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Article by Dr. Abu-Ghazaleh - Feeding 8 Billion People

03-Jan-2023 | Source : AG-IP-News Agency | Visits : 5252
Article by Dr. Abu-Ghazaleh - Feeding 8 Billion People

Special to AG-IP-News Agency 

By: Dr. Talal Abu-Ghazaleh

The United Nations has projected that the world population will reach 8 billion by November 15, 2022 and that India will surpass China as the world’s most populous nation in 2023. This increase is happening due to longer life expectancy because of improvements in public health, hygiene and medicine, as well as continued high fertility rates in some nations. We are now living longer than ever before, a reality which implies serious repercussions on feeding such a large population. That also means that the current food production levels need to increase to keep pace with the steady population growth. 

Other huge implications relate to global agriculture and it is clear that our farmers need to be empowered to do more and with greater efficiency, as the growing burden of feeding these numbers will strain global resources. In my mind, this can only be done through the implementation of smart technologies to help reform our agricultural practices to meet the looming challenges that an increased population will require, and to decrease reliance on foreign imports which was not seen as an achilles heel until the Ukraine war happened. The UN predicts that global population numbers will reach 9 billion by 2037.

The only way through this major challenge is by the greater adoption of innovative farming technologies, and by transforming our farmers to knowledge workers. We need to be investing more in smart agricultural technology and to create smarter farmers. In particular, I see that digital technologies will play a growing role in enabling smart agriculture. Vast fields of crops and cattle, coupled with a huge array of factors governing the health, growth and harvesting of produce, means that intelligent management is the only way forward, particularly as climate change takes hold, bringing a new dimension of complexity to the global food equation.

Innovations in areas such as telecommunications, drones, IoT sensors, artificial intelligence (AI) based systems and big data, are starting to be used by farmers to make better decisions to improve their operations by giving them access to more meaningful information. This brings more certainty, predictability and control into farming as more informed decisions can be made based on live data, providing for better outputs and increasing yields. 

The application of smart agriculture technologies allows accumulation of data from across an agricultural estate which can be correlated and analyzed through AI systems giving workers insights into all activities, ranging from equipment health, crop growth, weather conditions, right down to soil moisture levels. This technology must be used more to make intelligent decisions and rolled out in poorer nations that desperately need greater help.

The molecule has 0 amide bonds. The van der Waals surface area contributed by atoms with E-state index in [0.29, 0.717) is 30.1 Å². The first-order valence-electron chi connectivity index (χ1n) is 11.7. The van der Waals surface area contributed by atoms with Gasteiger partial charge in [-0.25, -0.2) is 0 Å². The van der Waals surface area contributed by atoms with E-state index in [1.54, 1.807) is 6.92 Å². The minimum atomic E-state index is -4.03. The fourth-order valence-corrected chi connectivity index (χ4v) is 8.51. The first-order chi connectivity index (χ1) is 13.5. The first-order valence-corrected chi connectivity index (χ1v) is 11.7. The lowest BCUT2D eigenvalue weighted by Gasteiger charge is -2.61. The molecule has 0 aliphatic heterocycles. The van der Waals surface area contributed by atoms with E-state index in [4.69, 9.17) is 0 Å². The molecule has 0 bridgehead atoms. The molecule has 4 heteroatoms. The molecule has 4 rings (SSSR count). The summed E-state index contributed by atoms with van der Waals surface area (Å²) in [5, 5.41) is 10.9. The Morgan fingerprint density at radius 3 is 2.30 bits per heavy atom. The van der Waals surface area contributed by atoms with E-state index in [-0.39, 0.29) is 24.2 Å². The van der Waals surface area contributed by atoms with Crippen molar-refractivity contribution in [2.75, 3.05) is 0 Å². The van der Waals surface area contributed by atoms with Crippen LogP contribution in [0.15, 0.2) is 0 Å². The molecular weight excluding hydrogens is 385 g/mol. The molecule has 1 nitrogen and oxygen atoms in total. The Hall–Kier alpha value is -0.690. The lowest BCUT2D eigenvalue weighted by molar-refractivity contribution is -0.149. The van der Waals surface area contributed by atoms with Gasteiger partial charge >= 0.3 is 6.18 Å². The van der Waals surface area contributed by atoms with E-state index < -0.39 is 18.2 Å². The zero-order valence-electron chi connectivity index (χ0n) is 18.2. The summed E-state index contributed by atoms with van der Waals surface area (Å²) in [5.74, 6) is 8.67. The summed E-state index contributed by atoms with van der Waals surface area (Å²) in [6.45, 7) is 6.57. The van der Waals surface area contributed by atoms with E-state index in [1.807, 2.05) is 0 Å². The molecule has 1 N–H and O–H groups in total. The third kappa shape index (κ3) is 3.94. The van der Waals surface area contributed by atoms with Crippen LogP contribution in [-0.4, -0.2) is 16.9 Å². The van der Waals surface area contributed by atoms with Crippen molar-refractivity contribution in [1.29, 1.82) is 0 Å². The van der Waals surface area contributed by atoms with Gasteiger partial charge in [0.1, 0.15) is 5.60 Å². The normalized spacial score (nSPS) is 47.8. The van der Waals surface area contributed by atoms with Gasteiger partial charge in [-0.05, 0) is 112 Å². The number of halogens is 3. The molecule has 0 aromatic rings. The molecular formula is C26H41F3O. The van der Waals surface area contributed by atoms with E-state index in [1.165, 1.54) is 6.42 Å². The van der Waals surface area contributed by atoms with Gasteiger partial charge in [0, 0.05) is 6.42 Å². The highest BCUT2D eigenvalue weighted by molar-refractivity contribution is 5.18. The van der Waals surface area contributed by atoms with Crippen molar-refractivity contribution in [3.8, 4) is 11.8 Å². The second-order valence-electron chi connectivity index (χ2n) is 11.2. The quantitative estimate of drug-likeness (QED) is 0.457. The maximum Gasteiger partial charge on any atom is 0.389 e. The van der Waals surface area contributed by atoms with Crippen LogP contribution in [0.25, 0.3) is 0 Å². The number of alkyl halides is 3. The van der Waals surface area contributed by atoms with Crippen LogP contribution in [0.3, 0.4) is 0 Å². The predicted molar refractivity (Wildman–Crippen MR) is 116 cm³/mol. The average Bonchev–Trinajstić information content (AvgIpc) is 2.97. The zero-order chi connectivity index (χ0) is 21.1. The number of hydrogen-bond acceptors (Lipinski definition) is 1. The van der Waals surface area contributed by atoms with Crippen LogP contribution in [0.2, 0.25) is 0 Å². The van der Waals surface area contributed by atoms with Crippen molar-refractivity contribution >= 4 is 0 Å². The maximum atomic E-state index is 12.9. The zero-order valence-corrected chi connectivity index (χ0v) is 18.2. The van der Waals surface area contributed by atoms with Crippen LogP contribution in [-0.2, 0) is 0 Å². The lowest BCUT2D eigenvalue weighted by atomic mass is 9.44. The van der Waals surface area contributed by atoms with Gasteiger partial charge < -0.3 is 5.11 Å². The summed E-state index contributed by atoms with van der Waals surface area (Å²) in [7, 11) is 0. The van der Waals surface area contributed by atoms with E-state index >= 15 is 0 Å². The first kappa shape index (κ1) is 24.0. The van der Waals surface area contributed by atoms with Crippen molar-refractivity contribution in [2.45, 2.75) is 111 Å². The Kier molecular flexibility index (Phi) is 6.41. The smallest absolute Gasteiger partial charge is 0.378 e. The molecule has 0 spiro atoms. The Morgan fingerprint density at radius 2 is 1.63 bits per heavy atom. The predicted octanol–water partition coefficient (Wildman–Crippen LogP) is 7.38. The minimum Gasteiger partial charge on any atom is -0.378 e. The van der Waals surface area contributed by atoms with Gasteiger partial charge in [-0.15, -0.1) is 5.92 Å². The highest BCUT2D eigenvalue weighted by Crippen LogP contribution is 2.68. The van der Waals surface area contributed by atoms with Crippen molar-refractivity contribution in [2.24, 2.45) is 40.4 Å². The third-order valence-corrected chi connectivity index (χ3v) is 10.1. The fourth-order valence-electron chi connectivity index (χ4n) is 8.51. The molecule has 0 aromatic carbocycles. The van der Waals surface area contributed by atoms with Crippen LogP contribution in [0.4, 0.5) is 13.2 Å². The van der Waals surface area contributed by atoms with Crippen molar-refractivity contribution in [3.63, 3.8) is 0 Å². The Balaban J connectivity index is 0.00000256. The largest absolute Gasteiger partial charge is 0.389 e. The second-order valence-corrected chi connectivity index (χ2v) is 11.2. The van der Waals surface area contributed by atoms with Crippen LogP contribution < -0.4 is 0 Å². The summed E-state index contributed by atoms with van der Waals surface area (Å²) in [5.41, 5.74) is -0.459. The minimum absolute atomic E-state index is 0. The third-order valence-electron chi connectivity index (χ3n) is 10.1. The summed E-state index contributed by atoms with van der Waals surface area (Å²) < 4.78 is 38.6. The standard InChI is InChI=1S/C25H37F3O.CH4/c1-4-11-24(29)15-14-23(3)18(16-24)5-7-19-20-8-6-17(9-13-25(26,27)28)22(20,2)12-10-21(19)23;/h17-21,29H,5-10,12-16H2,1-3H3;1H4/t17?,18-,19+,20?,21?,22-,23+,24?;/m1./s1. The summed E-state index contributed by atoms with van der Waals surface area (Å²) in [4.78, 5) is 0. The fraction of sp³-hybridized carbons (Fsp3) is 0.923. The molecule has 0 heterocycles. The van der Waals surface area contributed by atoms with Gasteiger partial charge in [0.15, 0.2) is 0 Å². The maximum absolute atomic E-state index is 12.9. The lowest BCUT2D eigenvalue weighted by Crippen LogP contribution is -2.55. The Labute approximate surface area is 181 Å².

Land can be quickly and easily monitored with the aid of drone technology, which together with IoT data, provides for a very useful suite of technologies for smart agriculture to come about. Computers are far better at correlating and analyzing masses of data than humans, allowing workers to make informed judgements using correlated information. Better forecasting and accurate knowledge on how much farmers can produce ensures that supply chains and end users are better informed of the quantities they have. This means that produce is not left to rot in local warehouses and allows for better distribution to take place. 

Proper control over production also allows for better management of expenses and it reduces waste. By having technology that provides predictive analysis, agricultural workers can proactively work to mitigate risks facing livestock and yields by being better informed. Increased process automation allows for greater industrial efficiency and frees workers to engage in important tasks than just physical labor. This also allows for better yields to come about as a greater amount of land can be managed, fertilized and harvested through automation which ultimately results in greater revenue.

The quest for greater food production is critically challenging, at a time where the amount of arable land per capita is decreasing and greater deforestation is occurring, and because that impacts soil quality and causes degradation, it further complicates our ability to meet the global demand for food. 

The only solution to this problem is the move toward data driven smart agriculture. This must be made affordable and available to all if real changes are going to be seen on a global scale. It is little use for only developed countries to have access to this technology. This must permeate through the entire fabric of global farming if we are to stand a chance of feeding billions of extra people in the future.


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